Great Lakes/Seaway ports forecast stellar 2019 shipping season

As the St. Lawrence Seaway opened for business March 26, U.S. Great Lakes ports predict the shipping season will mirror last year’s stellar performance.

In 2018, many U.S. Great Lakes ports recorded their highest cargo totals in recent years, with strong volumes of iron ore, petroleum products, construction products and international grain exports. This coming season, road salt shipments should also be strong as cities replenish their reserves after a long, difficult winter.

“We are optimistic these trends will continue into the new season and off-season investments made by the St. Lawrence Seaway and local ports will make 2019 another great season for our members,” says Bruce Burrows, President of the Chamber of Marine Commerce. “To shore up the economic strength of the binational Great Lakes/St. Lawrence region, we would also urge the U.S. government to drop steel and aluminum steel tariffs on Canadian imports and return to a fair and free trade environment between our two countries.”

In 2018, the Port of Duluth-Superior handled 32.6 million metric tons of cargo, its highest mark since 2014. Iron ore tonnage outpaced the five-year average by more than 30 percent. The 19.5 million metric tons was the most shipped out of Duluth-Superior in a single season since 1995. Grain exports also posted a 23 percent year-over-year increase.

“Manufacturing and steelmaking sectors are still looking strong for 2019, as all six taconite facilities on Minnesota’s Iron Range are operating at full capacity,” says Jayson Hron, Director of Communications and Marketing, Duluth Seaway Port Authority. “We hope the strong pace of grain exports continues well into 2019 and we anticipate a continued brisk pace for the movement of project cargo in and out of the heartland via the Great Lakes/St. Lawrence Seaway system.”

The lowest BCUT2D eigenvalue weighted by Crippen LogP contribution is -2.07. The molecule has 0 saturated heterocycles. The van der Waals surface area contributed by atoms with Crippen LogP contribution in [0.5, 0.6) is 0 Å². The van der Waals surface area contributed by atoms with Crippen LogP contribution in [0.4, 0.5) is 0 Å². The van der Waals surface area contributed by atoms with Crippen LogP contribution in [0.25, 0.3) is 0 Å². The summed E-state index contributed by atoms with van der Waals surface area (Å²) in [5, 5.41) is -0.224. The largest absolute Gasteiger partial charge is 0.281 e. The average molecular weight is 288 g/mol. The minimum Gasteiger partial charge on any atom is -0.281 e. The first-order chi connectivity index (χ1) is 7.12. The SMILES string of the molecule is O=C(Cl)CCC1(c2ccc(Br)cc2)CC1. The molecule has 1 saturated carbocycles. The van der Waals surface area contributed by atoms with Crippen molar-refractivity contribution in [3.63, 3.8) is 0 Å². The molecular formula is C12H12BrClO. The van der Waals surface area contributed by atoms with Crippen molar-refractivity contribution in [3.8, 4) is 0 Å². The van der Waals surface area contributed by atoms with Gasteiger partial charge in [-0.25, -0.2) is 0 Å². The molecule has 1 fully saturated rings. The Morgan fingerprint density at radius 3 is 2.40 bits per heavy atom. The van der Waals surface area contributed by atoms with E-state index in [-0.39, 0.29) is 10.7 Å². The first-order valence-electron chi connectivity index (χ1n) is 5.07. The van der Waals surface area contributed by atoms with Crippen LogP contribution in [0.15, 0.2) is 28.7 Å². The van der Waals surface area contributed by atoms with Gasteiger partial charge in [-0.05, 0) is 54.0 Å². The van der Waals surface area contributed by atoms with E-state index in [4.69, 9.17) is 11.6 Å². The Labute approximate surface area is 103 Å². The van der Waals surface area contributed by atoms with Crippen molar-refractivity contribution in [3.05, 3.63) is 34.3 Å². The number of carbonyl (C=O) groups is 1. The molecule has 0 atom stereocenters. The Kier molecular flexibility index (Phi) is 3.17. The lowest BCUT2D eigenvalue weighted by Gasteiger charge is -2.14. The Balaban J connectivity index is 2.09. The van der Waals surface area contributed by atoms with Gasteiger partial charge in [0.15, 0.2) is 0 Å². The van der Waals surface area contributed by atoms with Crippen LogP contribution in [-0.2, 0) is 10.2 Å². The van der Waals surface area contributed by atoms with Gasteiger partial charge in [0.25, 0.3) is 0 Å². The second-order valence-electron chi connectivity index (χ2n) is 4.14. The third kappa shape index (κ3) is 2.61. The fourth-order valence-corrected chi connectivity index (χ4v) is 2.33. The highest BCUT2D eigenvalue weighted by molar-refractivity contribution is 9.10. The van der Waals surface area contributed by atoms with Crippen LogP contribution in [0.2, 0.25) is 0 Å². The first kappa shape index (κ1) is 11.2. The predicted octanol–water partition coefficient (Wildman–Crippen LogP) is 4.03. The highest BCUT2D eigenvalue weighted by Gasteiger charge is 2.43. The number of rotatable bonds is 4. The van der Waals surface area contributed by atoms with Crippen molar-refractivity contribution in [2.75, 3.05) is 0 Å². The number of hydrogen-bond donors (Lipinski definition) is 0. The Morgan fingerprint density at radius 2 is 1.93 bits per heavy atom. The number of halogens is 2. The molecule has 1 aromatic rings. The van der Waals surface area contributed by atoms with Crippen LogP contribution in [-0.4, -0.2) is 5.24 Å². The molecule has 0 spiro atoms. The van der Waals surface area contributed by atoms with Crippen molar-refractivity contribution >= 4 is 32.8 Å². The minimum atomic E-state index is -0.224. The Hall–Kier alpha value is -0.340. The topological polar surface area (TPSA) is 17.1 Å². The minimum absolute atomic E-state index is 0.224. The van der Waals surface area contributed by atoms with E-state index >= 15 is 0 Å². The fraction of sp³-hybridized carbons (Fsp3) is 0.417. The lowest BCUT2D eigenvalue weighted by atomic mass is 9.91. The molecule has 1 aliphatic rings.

The Port of Green Bay moved more than 2 million tons of cargo in 2018; the first time the port has reached that mark since 2013. Green Bay saw a 14 percent increase in cargo over 2017 due to increased foreign imports of petroleum products by 528 percent and a 230 percent increase in limestone. Port Director Dean Haen predicts the significant increases in petroleum products will continue again in 2019 due to the closure of the petroleum pipeline to Northeast Wisconsin.

The Port of Toledo handled more overseas vessels in 2018 than any year since 2006. The increase was due to robust grain exports balanced by imported project cargo and aggregates. Overall, the port finished 2.3 percent ahead of 2017 with the largest increases in grain and dry bulk.

“Project cargo shipments will continue in 2019 in support of the construction of the Cleveland Cliffs Toledo Hot Briquetted Iron production facility and other large-scale projects in the region,” explains Joe Cappel, Vice President of Business Development for the Toledo-Lucas County Port Authority. “Terminals are reporting that they expect 2019 tonnage results to be very similar to 2018. We could expect aluminum and steel shipments from Canada to rebound should the import tariff on these goods be reduced or eliminated.”

In 2018, Port Milwaukee international tonnage increased 30 percent compared to 2017, totaling 460,000 metric tons, due in part to the refurbishment of its Liquid Cargo Pier and expanded barge and tanker activity.

“Thanks to the port’s winter accessibility to shipping, Port Milwaukee is already 16 percent higher in year-to-date tonnage compared to February 2018, having received almost 250,000 tons of salt,” says Adam Schlicht, Port Milwaukee Director. “This year, the port anticipates more than 10 cruise ship visits, a three-fold increase from previous years.”

Andrea Lee